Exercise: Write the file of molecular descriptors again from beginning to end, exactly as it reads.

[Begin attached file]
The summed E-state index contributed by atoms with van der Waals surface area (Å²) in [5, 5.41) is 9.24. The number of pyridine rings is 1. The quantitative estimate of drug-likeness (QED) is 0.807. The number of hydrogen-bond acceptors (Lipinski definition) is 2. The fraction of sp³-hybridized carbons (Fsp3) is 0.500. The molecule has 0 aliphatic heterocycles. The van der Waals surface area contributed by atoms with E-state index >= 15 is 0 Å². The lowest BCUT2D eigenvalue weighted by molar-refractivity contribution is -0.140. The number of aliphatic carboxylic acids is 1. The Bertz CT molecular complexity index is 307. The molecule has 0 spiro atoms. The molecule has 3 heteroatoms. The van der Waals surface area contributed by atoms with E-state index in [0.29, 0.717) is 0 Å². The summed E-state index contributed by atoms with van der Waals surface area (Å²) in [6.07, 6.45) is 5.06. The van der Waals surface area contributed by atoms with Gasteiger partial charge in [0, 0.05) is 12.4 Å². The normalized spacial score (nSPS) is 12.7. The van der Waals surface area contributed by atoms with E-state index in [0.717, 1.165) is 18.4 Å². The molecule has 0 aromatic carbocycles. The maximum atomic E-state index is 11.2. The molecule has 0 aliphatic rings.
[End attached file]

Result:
The summed E-state index contributed by atoms with van der Waals surface area (Å²) in [5, 5.41) is 9.24. The number of pyridine rings is 1. The quantitative estimate of drug-likeness (QED) is 0.807. The number of hydrogen-bond acceptors (Lipinski definition) is 2. The fraction of sp³-hybridized carbons (Fsp3) is 0.500. The molecule has 0 aliphatic heterocycles. The van der Waals surface area contributed by atoms with E-state index >= 15 is 0 Å². The lowest BCUT2D eigenvalue weighted by molar-refractivity contribution is -0.140. The number of aliphatic carboxylic acids is 1. The Bertz CT molecular complexity index is 307. The molecule has 0 spiro atoms. The molecule has 3 heteroatoms. The van der Waals surface area contributed by atoms with E-state index in [0.29, 0.717) is 0 Å². The summed E-state index contributed by atoms with van der Waals surface area (Å²) in [6.07, 6.45) is 5.06. The van der Waals surface area contributed by atoms with Gasteiger partial charge in [0, 0.05) is 12.4 Å². The normalized spacial score (nSPS) is 12.7. The van der Waals surface area contributed by atoms with E-state index in [0.717, 1.165) is 18.4 Å². The molecule has 0 aromatic carbocycles. The maximum atomic E-state index is 11.2. The molecule has 0 aliphatic rings.